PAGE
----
The directive contained one unusual paragraph. To make certain the Board wasn’t loaded with nonenthusiasts who would find everything fine as it was, there was a paragraph to the effect that the personnel of the Board should consist of forward-facing officers, capable of looking a new idea in the face without blanching. The directive then listed the names of a half dozen or so general officers who, it was suggested, would make excellent members. Among the names was that of Lt. Gen. Hamilton H. Howze, then Commanding General of the Strategic Army Corps at Fort Bragg, N. C. A rated pilot, General Howze had served a hitch as Director of Army Aviation on the Army General Staff.
This was the kind of action, of course, that earned for the New Frontiersmen the reputation of being meddlers in military affairs of no concern to them. There was muted anger in the General Staff at this affront but no open rebellion. Whatever his private thoughts, the Chief of Staff, Gen. George H. Decker, a calm and tolerant man, insisted on compliance with the directive in spirit and letter, and the officers detailed to what became known as the Howze Board were by general agreement the best the Army had available. Interestingly enough, only four of the fourteen senior members were rated pilots.
The three months the Howze Board had to do its work were hardly enough, but its performance was, nevertheless, adequate if not tremendous. The Board’s final report has never been made public, but the essentials have been. The involvement of USAF was minimal, although the directive had specified that the Board would take into consideration the contributions the Air Force could make to Army mobility.
The principal recommendations were for the formation of two types of units:
1. An air-assault division that would substitute so far as possible aircraft for motor transportation and aerial firepower for artillery. The recommended division would have 459 fixed- and rotary-winged aircraft. There would be a decrease in motor vehicles from the 3,200 of the standard infantry division to 1,150.
2. An air-transport brigade that would resupply the assault forces. The aircraft would consist principally of some 160 Caribou fixed-wing aircraft and Chinook helicopters. It would be able to pick up a daily tonnage of 800 tons from USAF cargo planes at rear bases and deliver it to forward elements of the air-assault division.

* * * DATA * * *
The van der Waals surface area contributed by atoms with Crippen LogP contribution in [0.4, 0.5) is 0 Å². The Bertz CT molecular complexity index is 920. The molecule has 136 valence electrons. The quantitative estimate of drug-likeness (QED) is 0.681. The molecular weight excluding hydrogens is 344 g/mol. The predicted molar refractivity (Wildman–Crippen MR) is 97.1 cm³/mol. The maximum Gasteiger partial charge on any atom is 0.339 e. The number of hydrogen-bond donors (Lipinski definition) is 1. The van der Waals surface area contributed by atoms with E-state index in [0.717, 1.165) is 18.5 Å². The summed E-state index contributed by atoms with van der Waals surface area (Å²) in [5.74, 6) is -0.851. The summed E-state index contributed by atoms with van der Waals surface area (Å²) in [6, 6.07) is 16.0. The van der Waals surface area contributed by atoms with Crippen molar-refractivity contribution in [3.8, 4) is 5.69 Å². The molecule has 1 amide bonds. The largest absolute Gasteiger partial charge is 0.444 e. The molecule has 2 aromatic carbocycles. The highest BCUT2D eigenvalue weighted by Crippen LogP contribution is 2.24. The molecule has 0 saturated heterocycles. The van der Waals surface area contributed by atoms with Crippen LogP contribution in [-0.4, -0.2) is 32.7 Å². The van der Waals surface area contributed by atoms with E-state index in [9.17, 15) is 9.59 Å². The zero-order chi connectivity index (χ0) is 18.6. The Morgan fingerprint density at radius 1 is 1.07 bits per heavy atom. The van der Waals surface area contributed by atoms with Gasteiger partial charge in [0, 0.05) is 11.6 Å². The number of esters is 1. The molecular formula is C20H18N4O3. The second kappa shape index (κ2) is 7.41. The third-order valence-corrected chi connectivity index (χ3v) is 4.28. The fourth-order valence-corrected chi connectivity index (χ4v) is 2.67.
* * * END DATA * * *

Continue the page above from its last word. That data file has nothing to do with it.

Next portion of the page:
The Board acknowledged that there were difficult questions of air-traffic control of so many aircraft (plus USAF aircraft) in a division area; of fuel requirements for such an air fleet (estimated by the air-assault division at 440 tons for each day of combat); of operations in nonflyable weather and at night; and of survivability of helicopters in a combat environment.
It fielded these problems as best it could and suggested that further testing and experimentation was in order.
The high cost of an air-assault division in comparison with other types of divisions was also a factor considered by the Board. Only recently Brig. Gen. John J. Tolson, the current Director of Army Aviation, estimated the cost of initial equipment and five years of operations of an air-assault division would be $1.05 billion. He said the comparable figure for an infantry division was $806 million, and for an armored division about $970 million.
It wasn’t until after the Howze Board report had been delivered to the Department of Defense that the Air Force was able to inject its knowledge of air warfare into the picture. Gen. Gabriel P. Disosway, then Director of Programs and Requirements of the Air Staff, who made a study of the proposals, summarized for the press what can be assumed to be the Air Force view of the Howze Board report: